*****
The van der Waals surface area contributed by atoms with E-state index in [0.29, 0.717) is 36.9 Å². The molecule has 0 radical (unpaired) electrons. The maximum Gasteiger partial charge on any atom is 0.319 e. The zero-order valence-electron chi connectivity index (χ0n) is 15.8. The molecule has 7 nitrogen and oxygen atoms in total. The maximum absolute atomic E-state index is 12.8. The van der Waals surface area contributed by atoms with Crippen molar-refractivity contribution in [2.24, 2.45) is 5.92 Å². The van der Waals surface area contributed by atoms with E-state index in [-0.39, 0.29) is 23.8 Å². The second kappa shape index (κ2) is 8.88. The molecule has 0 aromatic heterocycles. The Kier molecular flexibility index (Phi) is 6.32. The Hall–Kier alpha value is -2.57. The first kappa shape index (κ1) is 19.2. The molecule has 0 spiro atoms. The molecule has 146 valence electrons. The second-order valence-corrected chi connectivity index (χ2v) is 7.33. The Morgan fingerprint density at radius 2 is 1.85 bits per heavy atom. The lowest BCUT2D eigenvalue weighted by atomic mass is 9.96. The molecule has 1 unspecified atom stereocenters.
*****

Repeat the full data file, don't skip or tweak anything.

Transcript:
The van der Waals surface area contributed by atoms with E-state index in [0.29, 0.717) is 36.9 Å². The molecule has 0 radical (unpaired) electrons. The maximum Gasteiger partial charge on any atom is 0.319 e. The zero-order valence-electron chi connectivity index (χ0n) is 15.8. The molecule has 7 nitrogen and oxygen atoms in total. The maximum absolute atomic E-state index is 12.8. The van der Waals surface area contributed by atoms with Crippen molar-refractivity contribution in [2.24, 2.45) is 5.92 Å². The van der Waals surface area contributed by atoms with E-state index in [-0.39, 0.29) is 23.8 Å². The second kappa shape index (κ2) is 8.88. The molecule has 0 aromatic heterocycles. The Kier molecular flexibility index (Phi) is 6.32. The Hall–Kier alpha value is -2.57. The first kappa shape index (κ1) is 19.2. The molecule has 0 spiro atoms. The molecule has 146 valence electrons. The second-order valence-corrected chi connectivity index (χ2v) is 7.33. The Morgan fingerprint density at radius 2 is 1.85 bits per heavy atom. The lowest BCUT2D eigenvalue weighted by atomic mass is 9.96. The molecule has 1 unspecified atom stereocenters.